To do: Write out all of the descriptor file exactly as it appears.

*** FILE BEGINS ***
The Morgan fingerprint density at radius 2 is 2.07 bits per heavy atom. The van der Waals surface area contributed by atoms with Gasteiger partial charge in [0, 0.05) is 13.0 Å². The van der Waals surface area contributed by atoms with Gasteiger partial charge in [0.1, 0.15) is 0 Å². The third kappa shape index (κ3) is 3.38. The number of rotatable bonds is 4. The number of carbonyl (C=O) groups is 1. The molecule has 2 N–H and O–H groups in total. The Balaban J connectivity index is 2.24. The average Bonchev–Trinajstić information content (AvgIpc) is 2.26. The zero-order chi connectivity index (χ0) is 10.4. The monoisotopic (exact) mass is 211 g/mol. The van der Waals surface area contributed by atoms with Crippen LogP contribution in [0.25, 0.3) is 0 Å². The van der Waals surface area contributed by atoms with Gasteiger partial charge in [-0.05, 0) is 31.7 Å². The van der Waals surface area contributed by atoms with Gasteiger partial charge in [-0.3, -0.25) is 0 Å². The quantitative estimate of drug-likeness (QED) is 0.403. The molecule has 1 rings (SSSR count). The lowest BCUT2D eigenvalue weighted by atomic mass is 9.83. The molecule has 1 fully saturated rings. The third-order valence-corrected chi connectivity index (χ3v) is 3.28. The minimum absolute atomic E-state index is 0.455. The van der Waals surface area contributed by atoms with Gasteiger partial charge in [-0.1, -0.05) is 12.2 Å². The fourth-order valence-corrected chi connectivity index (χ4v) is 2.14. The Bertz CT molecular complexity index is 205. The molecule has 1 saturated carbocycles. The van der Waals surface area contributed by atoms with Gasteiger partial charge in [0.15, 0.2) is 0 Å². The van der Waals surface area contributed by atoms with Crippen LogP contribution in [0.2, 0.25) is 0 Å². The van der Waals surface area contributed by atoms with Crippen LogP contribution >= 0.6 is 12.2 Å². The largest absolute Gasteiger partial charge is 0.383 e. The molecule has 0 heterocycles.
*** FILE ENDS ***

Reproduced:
The Morgan fingerprint density at radius 2 is 2.07 bits per heavy atom. The van der Waals surface area contributed by atoms with Gasteiger partial charge in [0, 0.05) is 13.0 Å². The van der Waals surface area contributed by atoms with Gasteiger partial charge in [0.1, 0.15) is 0 Å². The third kappa shape index (κ3) is 3.38. The number of rotatable bonds is 4. The number of carbonyl (C=O) groups is 1. The molecule has 2 N–H and O–H groups in total. The Balaban J connectivity index is 2.24. The average Bonchev–Trinajstić information content (AvgIpc) is 2.26. The zero-order chi connectivity index (χ0) is 10.4. The monoisotopic (exact) mass is 211 g/mol. The van der Waals surface area contributed by atoms with Crippen LogP contribution in [0.25, 0.3) is 0 Å². The van der Waals surface area contributed by atoms with Gasteiger partial charge in [-0.05, 0) is 31.7 Å². The van der Waals surface area contributed by atoms with Gasteiger partial charge in [-0.3, -0.25) is 0 Å². The quantitative estimate of drug-likeness (QED) is 0.403. The molecule has 1 rings (SSSR count). The lowest BCUT2D eigenvalue weighted by atomic mass is 9.83. The molecule has 1 fully saturated rings. The third-order valence-corrected chi connectivity index (χ3v) is 3.28. The minimum absolute atomic E-state index is 0.455. The van der Waals surface area contributed by atoms with Gasteiger partial charge in [-0.1, -0.05) is 12.2 Å². The fourth-order valence-corrected chi connectivity index (χ4v) is 2.14. The Bertz CT molecular complexity index is 205. The molecule has 1 saturated carbocycles. The van der Waals surface area contributed by atoms with Gasteiger partial charge in [0.15, 0.2) is 0 Å². The van der Waals surface area contributed by atoms with Crippen LogP contribution in [0.2, 0.25) is 0 Å². The van der Waals surface area contributed by atoms with Crippen LogP contribution >= 0.6 is 12.2 Å². The largest absolute Gasteiger partial charge is 0.383 e. The molecule has 0 heterocycles.